Robert Johnson and the Invention of the Blues
Escaping the Delta isn’t a conventional biography of Robert Johnson, the most influential blues player ever, but a critical study of the blues itself as a social and musical phenomenon. It takes Johnson as a central, crucial figure and looks at the musical traditions out of which he sprang, looks at his recorded legacy in detail, then examines the manner in which his influence spread following his tragically early death. Elijah Wald takes the somewhat controversial view that the early blues players were simply playing what was for them popular music.
“No one involved in the blues world was calling this music art. It was working-class pop music, and its purveyors were looking for immediate sales, with no expectation that their songs would be remembered once the blues vogue had passed.” He also poses difficult questions such as why Robert Johnson was ignored by the core black audience of his time yet is now celebrated as the greatest figure in blues history.
Wald is immensely well-informed on the social, historical, and musical background of his topic. All his claims about the relative popularity of musicians is backed up by statistics of the recordings they made, their record sales (where known), and even the most-played records on jukeboxes. Every page is littered with the names of blues musicians – men and women whose work he obviously knows inside out.
The book is structured in three parts – the first is a contextualisation of blues music in the USA in the years 1900-1930; the second is his account of the life of Robert Johnson and an analysis of his recorded legacy; and the third is his socio-musical account of what happened to the blues after his death.
He argues that commentators have persistently ignored the sophistication of black musicians, and failed to acknowledge that the blues might be only one of a variety of styles in which they played, depending on the occasion.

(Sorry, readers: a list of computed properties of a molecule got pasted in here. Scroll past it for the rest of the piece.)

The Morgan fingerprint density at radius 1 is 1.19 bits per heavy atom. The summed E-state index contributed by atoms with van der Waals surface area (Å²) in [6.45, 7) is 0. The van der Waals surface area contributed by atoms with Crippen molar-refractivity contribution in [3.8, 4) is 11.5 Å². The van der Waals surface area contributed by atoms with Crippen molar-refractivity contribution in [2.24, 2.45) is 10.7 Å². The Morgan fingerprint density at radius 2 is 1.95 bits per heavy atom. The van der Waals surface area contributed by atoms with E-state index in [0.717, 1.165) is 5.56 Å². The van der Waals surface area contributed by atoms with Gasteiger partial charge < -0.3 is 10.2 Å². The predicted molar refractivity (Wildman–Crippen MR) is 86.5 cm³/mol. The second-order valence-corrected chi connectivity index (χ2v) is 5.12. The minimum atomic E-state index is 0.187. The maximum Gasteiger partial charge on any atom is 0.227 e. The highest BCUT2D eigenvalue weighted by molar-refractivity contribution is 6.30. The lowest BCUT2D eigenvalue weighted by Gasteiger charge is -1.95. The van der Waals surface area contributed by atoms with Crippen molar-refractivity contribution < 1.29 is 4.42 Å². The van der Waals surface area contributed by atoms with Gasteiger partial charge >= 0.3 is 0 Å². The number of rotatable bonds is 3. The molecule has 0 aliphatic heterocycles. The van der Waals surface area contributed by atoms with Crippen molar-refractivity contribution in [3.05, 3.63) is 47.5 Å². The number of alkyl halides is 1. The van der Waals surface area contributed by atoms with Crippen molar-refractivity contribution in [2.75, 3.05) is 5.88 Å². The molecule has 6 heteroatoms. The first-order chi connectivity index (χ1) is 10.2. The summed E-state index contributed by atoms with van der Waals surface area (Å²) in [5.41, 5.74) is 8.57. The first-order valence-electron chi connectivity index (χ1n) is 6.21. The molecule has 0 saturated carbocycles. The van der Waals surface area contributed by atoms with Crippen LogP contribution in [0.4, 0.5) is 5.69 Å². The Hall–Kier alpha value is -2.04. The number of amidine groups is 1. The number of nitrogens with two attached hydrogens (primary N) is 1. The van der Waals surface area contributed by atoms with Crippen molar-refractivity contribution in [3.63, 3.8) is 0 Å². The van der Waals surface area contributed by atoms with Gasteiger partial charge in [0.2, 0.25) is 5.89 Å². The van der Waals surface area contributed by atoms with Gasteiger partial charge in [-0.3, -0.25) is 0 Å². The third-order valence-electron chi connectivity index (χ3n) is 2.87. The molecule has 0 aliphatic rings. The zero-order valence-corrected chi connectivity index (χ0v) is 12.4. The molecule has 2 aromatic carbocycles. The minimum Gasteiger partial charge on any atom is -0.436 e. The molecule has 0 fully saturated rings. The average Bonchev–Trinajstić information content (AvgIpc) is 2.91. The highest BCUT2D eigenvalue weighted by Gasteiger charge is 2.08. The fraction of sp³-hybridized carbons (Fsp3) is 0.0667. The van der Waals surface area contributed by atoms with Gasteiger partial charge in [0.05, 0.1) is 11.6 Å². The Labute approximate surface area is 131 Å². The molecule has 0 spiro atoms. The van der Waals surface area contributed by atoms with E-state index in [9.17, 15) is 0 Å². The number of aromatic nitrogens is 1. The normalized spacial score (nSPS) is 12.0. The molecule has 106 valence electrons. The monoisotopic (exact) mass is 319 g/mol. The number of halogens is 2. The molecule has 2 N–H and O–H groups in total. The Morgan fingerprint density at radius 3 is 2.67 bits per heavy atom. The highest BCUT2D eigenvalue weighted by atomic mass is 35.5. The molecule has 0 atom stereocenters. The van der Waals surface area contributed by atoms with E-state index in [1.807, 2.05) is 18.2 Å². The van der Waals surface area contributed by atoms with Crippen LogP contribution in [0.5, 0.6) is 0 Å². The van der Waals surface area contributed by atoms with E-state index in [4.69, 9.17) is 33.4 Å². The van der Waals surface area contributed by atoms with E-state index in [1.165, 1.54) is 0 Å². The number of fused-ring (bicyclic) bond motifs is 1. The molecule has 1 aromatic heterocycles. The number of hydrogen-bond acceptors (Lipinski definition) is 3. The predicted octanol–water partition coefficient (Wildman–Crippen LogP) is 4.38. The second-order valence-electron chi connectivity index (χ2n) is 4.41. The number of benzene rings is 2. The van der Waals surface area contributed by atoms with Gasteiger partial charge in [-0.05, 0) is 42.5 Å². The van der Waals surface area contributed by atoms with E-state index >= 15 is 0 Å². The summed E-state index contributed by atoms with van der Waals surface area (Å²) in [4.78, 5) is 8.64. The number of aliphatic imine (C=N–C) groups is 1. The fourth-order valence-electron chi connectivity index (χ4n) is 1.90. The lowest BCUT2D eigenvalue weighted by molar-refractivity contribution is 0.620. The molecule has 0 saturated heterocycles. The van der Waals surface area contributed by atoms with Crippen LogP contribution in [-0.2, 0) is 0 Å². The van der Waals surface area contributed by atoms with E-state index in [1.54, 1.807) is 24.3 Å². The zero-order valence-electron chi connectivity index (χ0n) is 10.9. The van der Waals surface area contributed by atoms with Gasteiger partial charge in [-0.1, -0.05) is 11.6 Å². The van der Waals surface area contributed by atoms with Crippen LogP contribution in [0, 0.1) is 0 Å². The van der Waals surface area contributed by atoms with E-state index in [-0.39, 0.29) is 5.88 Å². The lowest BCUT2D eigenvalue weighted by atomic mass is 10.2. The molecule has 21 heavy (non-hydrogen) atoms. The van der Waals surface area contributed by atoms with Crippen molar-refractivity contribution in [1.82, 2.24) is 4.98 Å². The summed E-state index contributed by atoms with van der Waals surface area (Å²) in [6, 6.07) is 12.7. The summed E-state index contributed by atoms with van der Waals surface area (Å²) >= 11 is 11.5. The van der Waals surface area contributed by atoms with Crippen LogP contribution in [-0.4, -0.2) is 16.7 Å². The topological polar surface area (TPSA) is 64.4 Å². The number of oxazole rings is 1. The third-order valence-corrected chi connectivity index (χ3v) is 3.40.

White urbanites, for obvious reasons, are fascinated by a creation myth in which genius blossomed, wild and untamed, from the delta mud, and are less interested in the unromantic picture of Muddy Waters sitting by the radio listening to Fats Waller, or a sharecropper singing Broadway show tunes as he followed his mule along the levee.
When he comes to Robert Johnson, the romantic, tempestuous life is sketched out in a single chapter; but this is followed by three devoted to a examination of Johnson’s complete oeuvre – a couple of dozen songs recorded at two sessions in 1936. He shows in fine detail where Johnson was following the blues tradition and where he was doing something new.
Following Johnson’s death in 1938, Wald then traces how the blues morphed into rhythm and blues, rock and roll, and soul music in the post war period. The torch was just about kept aflame by figures such as Muddy Waters. But by 1960 this flame was almost on the point of being extinguished when along came white English bands such as the Beatles and the Rolling Stones who re-introduced the blues and its original heroes to the USA – where they had come from in the first place.
It’s a controversial claim, but as usual he backs it up with plenty of evidence – not least from figures such as Muddy Waters himself:
I thinks to myself how these white kids was sitting down and thinking and playing the blues that my black kids was bypassing. That was a hell of a thing, man, to think about.
This is a passionately and intelligently argued study which situates blues music in the social and economic world out of which it grew. But what stands clear most of all is the towering romantic figure of Robert Johnson. Reading this book makes you ache to hear his wonderful music yet again.
© Roy Johnson 2005
Elijah Wald, Escaping the Delta: Robert Johnson and the Invention of the Blues, New York: HarperCollins, 2005, pp.342, ISBN: 0060524278